We affirm the district court's judgment. To determine whether a party can sue under the antitrust laws—whether the party has “antitrust standing”—we apply the “efficient enforcer” test. The efficient-enforcer test is an elaboration on the proximate cause requirement of Associated General Contractors of California, Inc. v. California State Council of Carpenters (AGC), 459 U.S. 519, 535-36, 103 S.Ct. 897, 74 L.Ed.2d 723 (1983). In cases of economic harm, proximate cause is demarcated by the “first step” rule, which limits liability to parties injured at the first step of the causal chain of the defendants’ actions. See id. at 534, 103 S.Ct. 897. Here, at the first step, Amex restrained trade to raise its own prices; only later did its competitors follow suit. Because the appellants were harmed at that later step, the claims here fail the first-step test. After considering the four AGC factors, we conclude that—taking the allegations of the complaint as true—the appellants are not efficient enforcers of the antitrust laws and therefore lack antitrust standing.


The appellants challenge Amex's Anti-Steering Rules, or what Amex calls its non-discrimination provisions, contained in its Card Acceptance Agreement with merchants. The appellants allege that “Amex's Anti-Steering Rules unreasonably restrain interbrand price competition with the other major [credit card] networks because the Rules: (1) stifle interbrand competition among the networks; (2) impose supracompetitive merchant fees, without corresponding offsetting credit card user economic benefits; (3) cause the overall price of credit card transactions to rise above competitive levels marketwide, because the other credit card networks would not benefit competitively by reducing their merchant fees; and (4) raise consumer retail prices throughout the economy, thereby reducing output.” Appellants’ Br. 4; see also Am. Express Anti-Steering, 433 F. Supp. 3d at 401.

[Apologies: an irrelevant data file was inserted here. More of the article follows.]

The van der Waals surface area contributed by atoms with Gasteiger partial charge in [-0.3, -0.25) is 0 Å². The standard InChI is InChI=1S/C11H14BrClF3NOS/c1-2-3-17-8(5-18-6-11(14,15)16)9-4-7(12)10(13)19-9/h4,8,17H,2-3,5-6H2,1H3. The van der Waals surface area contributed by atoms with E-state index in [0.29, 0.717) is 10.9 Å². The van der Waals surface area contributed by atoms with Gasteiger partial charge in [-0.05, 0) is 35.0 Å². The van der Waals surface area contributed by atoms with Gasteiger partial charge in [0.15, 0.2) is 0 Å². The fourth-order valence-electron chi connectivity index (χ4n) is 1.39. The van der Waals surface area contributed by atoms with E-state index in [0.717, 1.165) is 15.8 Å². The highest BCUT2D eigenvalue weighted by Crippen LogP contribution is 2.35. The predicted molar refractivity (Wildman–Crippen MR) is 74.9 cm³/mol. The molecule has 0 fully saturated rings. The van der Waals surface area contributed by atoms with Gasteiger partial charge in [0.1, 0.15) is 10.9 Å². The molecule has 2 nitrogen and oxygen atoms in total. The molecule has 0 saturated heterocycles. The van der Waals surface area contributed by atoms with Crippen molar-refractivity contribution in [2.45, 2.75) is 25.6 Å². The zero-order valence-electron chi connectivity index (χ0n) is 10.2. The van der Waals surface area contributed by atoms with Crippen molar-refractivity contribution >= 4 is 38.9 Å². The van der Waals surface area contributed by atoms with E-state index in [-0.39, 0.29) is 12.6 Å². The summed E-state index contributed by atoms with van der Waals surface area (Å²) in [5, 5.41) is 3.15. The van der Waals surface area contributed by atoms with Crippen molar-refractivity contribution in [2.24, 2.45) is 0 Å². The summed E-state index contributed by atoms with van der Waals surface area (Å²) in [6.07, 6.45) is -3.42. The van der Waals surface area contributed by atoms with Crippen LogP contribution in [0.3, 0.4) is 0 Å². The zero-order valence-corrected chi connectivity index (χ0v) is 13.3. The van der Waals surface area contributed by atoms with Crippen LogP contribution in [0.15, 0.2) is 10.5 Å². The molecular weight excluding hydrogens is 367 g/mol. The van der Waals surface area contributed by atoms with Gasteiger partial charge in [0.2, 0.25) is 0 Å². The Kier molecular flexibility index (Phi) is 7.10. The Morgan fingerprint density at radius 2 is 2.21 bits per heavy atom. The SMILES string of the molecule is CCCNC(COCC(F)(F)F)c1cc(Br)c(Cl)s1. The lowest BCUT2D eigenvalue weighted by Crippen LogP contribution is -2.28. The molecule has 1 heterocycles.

The credit card industry is divided among four competing networks: Amex, Visa, MasterCard, and Discover. Ohio v. Am. Express Co., ––– U.S. ––––, 138 S. Ct. 2274, 2282, 201 L.Ed.2d 678 (2018). The market is characterized by high barriers to entry. New entrants face a “chicken-and-egg” problem because “merchants value a payment system only if a sufficient number of cardholders use it and cardholders value a payment card only if a sufficient number of merchants accept it.”2

Credit card networks such as Amex “operate what economists call a ‘two-sided platform,’ ” which “offers different products or services to two different groups who both depend on the platform to intermediate between them.” Ohio, 138 S. Ct. at 2280.3 Amex provides credit-card services to both “merchants,” who accept Amex as payment, “and cardholders,” who use Amex to make payments. Ohio, 138 S. Ct. at 2279-80. Both parties are necessary; “no credit-card transaction can occur unless both the merchant and the cardholder simultaneously agree to use the same credit-card network.” Id. at 2280.

While credit card companies often charge cardholders an annual fee, all credit card companies charge merchants a fee for every transaction processed.4 According to the appellants, Amex charges higher merchant fees than its competitors. To avoid the higher fees, merchants—in the absence of any restraint prohibiting the practice—might “steer” their customers toward using another form of payment. “Steering” could be done in different ways, such as simply by asking, offering benefits for using other payment methods, or imposing a surcharge on the use of Amex cards.5

Steering allows for price signals between merchant and customer. Without steering, “consumers do not internalize the full costs of their choice of payment system.”6 Steering also may prevent Amex from charging higher fees because merchants will steer customers toward cards with lower fees. In sum, “American Express dislikes steering; the merchants like it; and the shoppers may benefit from it, whether because merchants will offer them incentives to use less expensive cards or in the form of lower retail prices overall.” Ohio, 138 S. Ct. at 2292 (Breyer, J., dissenting).

Amex has discouraged steering by inserting anti-steering provisions into its contracts with merchants. Pursuant to Amex's Anti-Steering Rules, merchants may not:

• indicate or imply that they prefer, directly or indirectly, any Other Payment Products over Amex Cards;

• try to dissuade cardholders from using their Amex Card;